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Building Human Capital in Latin America

A rural school in Nicaragua

When regions of the world are compared in terms of long run economic growth, Latin America ranks at the bottom along with Sub-Saharan Africa. Countries in the region, in consideration of the Gini coefficient, are nearly 30% more unequal than the global average. Some 74 million Latin Americans (about 12.4% of the region’s population) live on less than $2 per day. Over half of them are children. And, in Brazil, children in the bottom income quintile complete an average of eight years of school versus over ten years completed by children in the top income quintile.

The dynamics of education in Latin America represent a critical link in the intergenerational transfer of poverty. It is no coincidence that two of the nine pillars crucial to national competitiveness and productivity in the World Economic Forum’s Global Competitiveness Index deal directly with primary and higher education. A third pillar, ‘innovation', is powerfully linked to strong research institutions and an effective university-private sector collaboration that fosters the creation of new knowledge and efficient production. But Latin America falls behind in all of these areas. The region’s ability to compete successfully in global markets depends significantly on the quality of its labour force, which in turn depends on the quality of its schools. In short, good education improves workers’ skills, promotes growth, reduces poverty and provides a strong foundation for building the institutions, transparency, and good governance that enable production to take place.

Despite rapid economic growth and subsequent optimistic forecasts in social development, educational inequalities continue to exacerbate the region’s income issues, under-utilising large portions of the labour force and contributing to social tension. Latin America is still notorious for the growing income inequalities between its rich and poor citizens. Education adds to these inequalities through its effects on earnings and is affected by them as poverty limits people’s access to learning. Thus while a small elite benefit from substantial wage for completing secondary and tertiary education, the vast majority of Latin America’s workforce fails to live up to its potential. This, in turn, has a negative impact on growth and social stability.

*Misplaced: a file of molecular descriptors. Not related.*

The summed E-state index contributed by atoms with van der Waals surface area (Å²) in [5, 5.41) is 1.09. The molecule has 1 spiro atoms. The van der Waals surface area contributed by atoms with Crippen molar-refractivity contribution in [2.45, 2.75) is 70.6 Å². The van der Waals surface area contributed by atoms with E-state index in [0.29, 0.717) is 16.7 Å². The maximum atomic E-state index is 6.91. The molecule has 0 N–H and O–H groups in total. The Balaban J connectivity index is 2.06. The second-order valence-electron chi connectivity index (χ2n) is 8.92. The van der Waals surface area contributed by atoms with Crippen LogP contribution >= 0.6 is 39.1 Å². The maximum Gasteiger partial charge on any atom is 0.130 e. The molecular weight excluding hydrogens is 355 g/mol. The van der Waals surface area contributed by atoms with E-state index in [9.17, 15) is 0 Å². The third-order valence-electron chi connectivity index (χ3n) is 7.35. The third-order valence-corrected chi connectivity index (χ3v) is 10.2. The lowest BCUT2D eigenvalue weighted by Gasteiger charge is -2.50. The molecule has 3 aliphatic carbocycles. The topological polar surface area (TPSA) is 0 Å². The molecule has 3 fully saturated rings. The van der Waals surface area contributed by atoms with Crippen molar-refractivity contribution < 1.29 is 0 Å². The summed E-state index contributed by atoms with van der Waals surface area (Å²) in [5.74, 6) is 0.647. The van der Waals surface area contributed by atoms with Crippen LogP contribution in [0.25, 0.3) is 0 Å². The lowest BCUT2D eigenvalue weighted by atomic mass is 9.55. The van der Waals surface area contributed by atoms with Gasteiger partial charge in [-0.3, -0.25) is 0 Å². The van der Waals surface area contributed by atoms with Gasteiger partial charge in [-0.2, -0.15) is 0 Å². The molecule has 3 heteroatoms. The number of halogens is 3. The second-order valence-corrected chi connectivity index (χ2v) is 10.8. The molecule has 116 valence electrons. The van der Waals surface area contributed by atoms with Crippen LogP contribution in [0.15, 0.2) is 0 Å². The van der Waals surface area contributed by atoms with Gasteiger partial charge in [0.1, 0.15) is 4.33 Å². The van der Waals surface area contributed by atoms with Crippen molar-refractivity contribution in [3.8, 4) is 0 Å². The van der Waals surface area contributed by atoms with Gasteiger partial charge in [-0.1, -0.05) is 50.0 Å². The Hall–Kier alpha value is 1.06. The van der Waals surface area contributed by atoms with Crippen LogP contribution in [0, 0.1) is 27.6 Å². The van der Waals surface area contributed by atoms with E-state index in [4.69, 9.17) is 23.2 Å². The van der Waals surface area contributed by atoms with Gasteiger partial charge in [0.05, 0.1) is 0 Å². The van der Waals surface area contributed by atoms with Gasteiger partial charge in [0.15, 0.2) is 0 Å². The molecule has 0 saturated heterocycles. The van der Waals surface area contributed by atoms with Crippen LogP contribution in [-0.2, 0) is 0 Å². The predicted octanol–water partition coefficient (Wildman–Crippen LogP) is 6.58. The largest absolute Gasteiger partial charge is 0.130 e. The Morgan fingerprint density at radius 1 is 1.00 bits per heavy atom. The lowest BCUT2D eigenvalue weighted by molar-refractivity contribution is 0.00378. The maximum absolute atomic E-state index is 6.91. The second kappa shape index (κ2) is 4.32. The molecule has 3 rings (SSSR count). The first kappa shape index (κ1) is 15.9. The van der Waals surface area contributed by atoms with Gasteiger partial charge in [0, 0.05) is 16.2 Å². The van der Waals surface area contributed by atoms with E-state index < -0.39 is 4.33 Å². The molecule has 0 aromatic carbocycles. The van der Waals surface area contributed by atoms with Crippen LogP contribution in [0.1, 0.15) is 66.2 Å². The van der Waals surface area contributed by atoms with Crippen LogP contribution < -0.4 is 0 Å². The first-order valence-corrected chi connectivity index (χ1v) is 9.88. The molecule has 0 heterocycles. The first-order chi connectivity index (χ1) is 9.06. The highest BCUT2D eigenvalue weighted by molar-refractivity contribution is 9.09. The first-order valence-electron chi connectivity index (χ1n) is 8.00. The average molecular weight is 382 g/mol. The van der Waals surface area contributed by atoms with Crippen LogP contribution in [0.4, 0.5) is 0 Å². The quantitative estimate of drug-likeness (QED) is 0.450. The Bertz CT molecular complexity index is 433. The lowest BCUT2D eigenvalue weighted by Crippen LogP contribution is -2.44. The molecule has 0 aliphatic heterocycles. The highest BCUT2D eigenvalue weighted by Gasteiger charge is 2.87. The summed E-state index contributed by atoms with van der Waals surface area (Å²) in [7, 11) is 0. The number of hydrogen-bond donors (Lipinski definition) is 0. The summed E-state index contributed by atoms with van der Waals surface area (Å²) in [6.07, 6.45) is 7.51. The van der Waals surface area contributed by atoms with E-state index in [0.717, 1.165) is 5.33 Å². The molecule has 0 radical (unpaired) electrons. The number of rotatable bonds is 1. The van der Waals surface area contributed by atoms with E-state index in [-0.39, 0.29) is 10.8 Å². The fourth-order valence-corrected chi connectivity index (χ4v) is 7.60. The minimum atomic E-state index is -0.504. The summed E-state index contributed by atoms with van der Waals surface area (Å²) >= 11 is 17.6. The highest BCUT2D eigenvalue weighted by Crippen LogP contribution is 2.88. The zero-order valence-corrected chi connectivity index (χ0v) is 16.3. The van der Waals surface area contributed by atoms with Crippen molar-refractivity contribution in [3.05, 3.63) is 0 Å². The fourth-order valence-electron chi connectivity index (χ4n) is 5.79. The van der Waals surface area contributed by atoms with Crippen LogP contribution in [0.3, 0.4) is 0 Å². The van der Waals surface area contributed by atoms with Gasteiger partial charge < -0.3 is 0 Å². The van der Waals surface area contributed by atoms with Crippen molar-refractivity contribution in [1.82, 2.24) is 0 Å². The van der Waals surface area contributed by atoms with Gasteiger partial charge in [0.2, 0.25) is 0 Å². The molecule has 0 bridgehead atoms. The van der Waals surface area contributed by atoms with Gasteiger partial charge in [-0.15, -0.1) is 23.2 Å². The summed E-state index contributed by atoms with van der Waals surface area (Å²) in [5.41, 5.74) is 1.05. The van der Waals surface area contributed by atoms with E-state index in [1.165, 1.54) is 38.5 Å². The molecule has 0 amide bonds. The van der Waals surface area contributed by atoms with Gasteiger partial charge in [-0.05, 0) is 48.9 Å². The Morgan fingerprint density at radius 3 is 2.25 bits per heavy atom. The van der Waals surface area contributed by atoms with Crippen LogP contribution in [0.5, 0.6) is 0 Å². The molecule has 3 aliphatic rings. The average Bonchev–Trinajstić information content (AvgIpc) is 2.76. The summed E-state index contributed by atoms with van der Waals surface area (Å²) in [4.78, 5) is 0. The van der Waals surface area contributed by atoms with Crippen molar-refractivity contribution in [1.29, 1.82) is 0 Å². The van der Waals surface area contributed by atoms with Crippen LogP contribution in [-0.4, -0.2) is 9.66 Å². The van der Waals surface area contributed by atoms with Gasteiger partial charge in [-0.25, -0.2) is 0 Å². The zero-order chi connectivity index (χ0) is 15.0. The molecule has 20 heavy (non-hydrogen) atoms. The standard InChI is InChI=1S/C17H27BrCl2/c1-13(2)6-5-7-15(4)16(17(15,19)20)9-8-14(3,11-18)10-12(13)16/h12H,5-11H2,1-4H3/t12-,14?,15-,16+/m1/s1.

With modest success, Latin American countries have been working hard to improve schools. Most governments have recognised the importance of making quality education for all a driving force in economic development and social equity, and are investing more to make that happen. Throughout the region, countries have also taken important steps to establish national standards, create and consolidate national testing systems, and place more authority and responsibility in the hands of local governments and schools (critical components in making schools better). However, despite these significant achievements, student learning remains low and inadequate for the needs of modern societies.

Teaching is in crisis

Perhaps no other single area presents as great a challenge for improving education in Latin America as strengthening the teaching profession. On the one hand, teachers face enormous challenges, ranging from poor training, lack of classroom resources and administrative support to low social prestige. On the other, education management systems lack incentives to attract and retain high quality teachers and mechanisms to remove those who continue to perform poorly after a reasonable effort has been made to help them improve. Teacher training is often disconnected from classroom needs and other elements of the education system including standards, tests, and curriculum. The bigger challenge, however, is that systems for managing teachers do not promote professionalism.  

Education for competitiveness

Reforming education in ways that enhance competitiveness will take time. Countries must commit themselves to fundamental changes in what schools produce and how they are managed. These pivotal reforms, necessary to prepare students for today’s knowledge economy fall into two broad categories: 

1. Prioritising learning as the key measure of education success:
In shaping education, countries need to shift away from their traditional focus on inputs such as enrolments, spending, buildings, and teachers towards the most important education output: what children learn. The idea here is not to ignore inputs, but rather to recognise that outputs (in the form of learning) are what justify the inputs. It is therefore necessary that governments reorganise education systems to ensure the right outputs are produced. This implies establishing clear learning standards as well as systematically measuring how much students learn.

2. Making schools accountable to citizens:

This is both a technical and political challenge. At least five basic elements need to be in place: standards, information, consequences, authority, and capacity. These two broad measures, however, constitute a powerful institutional dynamic that holds education actors responsible for their actions as public servants. Doing that well will help tip the balance in favour of producing consistently good education.

There is  documented association between poverty and educational attainment in Latin America. Turning around the vicious cycle of poverty that continues to reproduce itself in the education system requires that decision makers understand and modify the conditions that create opportunities to learn for all sectors of society.

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